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The use of genetic algorithms for non-coding RNA gene finding has previously been investigated and found to be a potentially viable method for accelerating covariance-model-based database search relative to full dynamic-programming methods. The mutation operators in previous work chose new alignment insertion and deletion locations uniformly over the length of the model consensus sequence. Since the covariance models are estimated from multiple known members of a non-coding RNA family, information is available as to the likelihood of insertions or deletions at the individual model positions. This information is implicit in the state-transition parameters of the estimated covariance models. In the current work, the use of mutation operators which are biased toward selection of insertions and deletions at model positions with low insertion or deletion penalties is examined in hopes of speeding up convergence. The performance of the biased and unbiased mutation operators is compared. Both biased and unbiased genetic algorithms are also compared to a steepest-descent algorithm, which is a comparison lacking in prior work.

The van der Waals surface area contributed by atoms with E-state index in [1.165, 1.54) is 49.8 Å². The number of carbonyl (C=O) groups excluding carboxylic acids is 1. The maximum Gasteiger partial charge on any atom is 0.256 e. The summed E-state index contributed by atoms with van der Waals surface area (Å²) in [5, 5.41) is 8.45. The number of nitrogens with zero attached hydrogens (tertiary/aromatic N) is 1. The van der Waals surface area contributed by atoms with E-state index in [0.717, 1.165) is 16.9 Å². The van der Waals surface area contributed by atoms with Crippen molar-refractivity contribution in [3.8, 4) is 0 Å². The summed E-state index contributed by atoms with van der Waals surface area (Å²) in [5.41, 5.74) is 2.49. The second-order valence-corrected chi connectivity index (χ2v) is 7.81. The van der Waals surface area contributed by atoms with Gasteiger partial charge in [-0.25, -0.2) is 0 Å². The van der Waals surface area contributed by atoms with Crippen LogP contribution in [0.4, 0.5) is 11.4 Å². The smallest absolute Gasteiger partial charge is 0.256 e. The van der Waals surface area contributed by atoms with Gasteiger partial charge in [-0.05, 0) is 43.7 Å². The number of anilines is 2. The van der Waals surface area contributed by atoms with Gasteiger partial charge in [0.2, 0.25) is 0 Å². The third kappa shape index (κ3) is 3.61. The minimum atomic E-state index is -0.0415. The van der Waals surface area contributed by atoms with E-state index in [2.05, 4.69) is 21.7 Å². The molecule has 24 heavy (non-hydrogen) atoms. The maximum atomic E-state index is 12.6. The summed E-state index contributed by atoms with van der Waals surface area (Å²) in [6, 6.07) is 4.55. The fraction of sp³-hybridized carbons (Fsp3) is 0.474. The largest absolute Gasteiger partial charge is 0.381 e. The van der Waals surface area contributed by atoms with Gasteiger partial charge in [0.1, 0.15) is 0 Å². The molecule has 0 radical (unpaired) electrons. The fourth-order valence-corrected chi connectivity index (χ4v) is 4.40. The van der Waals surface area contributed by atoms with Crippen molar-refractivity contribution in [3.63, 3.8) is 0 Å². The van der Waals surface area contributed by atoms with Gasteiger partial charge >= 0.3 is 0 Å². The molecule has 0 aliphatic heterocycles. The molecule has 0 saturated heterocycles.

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This document was originally published by IEEE in the Proceedings of the 2007 IEEE Symposium on Computational Intelligence in Bioinformatics and Computational Biology. Copyright restrictions may apply.